Date: Wednesday 4th June 2014 Distance walked: 9 miles Total distance: 164.5 miles
It was difficult to get out of bed this morning after the exertion of the past few days, but I knew I’d feel better once I’d got started – especially after a cooked breakfast. I managed to find a more direct path down through the dunes to Whitesand Bay than the one I’d come up by last night. It was bright and blustery out, a refreshing change after the deteriorating conditions of yesterday, although I kept my coat zipped up with the hood up for the best part of the day, for a very different reason altogether. The sea was the white-flecked deep Prussian blue, the horizon a sharp line. Out beyond Land’s End I could clearly see the Isles of Scilly twenty seven miles offshore with my own eyes (well, with glasses on, my eyesight’s not that great) – some improvement on gauging the approach of the rainfall by watching Wolf Rock lighthouse disappear from view from the top of Carn Lês Boel.
People often ask me which part of the coastline I’ve enjoyed most so far, which is a hard question to answer as every day is of a different character and some, like today, are two distinct stretches over the course of one day. This walk began with the sparkling pale sand of the somewhat self-explanatory Whitesand Bay, boulder-edged and growing into dunes that morphed into cliffs which themselves were crowned at intervals with high formed outcrops like tors. Being made from well-battered granite, the high quartz content of the rock particulate means that the sand here really does sparkle. The high tide left little beach to walk on so I took the path which here cleaves close to the rim of the land winding between and over boulders near the base of the dunes and then cliffs from Sennen Cove to Gwynver beach (gwynder translates from the Cornish as ‘whiteness’ so you can see where they’re going with that one). It was pleasant walking, though you had to watch your feet for the frequent boulders in and around the path. Sometimes there was hand-high grass that was fun to swish through. Then there were semi-stepped routes up through the carns where dune became cliff at Tregiffian and it was hard to tell whether someone had augmented the natural stair-nature of the boulders or built rock steps into the cliff.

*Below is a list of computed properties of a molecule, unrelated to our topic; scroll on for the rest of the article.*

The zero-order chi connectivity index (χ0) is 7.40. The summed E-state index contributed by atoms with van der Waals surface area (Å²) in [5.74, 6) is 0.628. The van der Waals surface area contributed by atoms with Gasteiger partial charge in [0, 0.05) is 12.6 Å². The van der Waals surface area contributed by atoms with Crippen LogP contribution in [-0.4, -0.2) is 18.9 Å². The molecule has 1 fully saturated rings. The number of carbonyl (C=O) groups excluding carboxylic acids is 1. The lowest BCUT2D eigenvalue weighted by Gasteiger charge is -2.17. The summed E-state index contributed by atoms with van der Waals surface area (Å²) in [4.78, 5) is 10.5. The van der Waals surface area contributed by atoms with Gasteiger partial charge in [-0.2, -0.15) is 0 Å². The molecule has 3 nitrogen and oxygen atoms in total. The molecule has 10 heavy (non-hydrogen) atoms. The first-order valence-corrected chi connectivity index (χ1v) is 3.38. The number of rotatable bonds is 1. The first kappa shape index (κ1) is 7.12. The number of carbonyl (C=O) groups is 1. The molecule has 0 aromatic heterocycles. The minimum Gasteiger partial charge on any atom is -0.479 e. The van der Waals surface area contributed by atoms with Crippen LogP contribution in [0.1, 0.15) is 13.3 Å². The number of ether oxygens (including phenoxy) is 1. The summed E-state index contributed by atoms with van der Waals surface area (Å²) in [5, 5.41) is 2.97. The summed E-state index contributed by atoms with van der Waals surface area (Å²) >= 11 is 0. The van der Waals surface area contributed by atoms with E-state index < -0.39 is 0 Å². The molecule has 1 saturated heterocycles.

Through a field at Gurland Farm where a one-horned cow watched patiently as I passed, without batting an eyelid. There was what looked like a huge round well in the middle of the paddock, cordoned off with a knee-high stone wall. It was, of course, as would become apparent the further I walked, a mine shaft. Twin plank bridges crossed satisfyingly trickly streams at Gazick. A stone seat wedged in the semi-lea of Carn Leskys afforded some respite from the wind. I was glad to sit down but the wind was making my hands too cold as I jotted in my notebook. Below me the sea was such an incomparable mix of colours it’s hard to describe it, broiling at the edges with the strength of the wind stirring it up, yet at once clear as a blue glass bottle so that the shapes of the rock formations were visible beneath the seething shallows. Blue. Green-blue. Indigo. Teal. I don’t know what colour it was, shifting under the sunlight and the strong hands of the wind. The morning is tinged an intense blue in my memory: the colour of the sky; the bluebells in the cracks of the steps at Nanjulian; the gas-blue sheepsbit scabious thriving on the merest suggestion of soil at the very edge of the cliff; the hairs on a common blue butterfly that alighted on a lump of granite; the colours of the sea like they’d been used to tint all of these. Seagulls made shadows on the ground, huge and close and black as ravens. When I looked up to the sky they were so high up it seemed hardly possible they could be the same birds. Don’t fly too close to the sun, Jonathan Livingstone.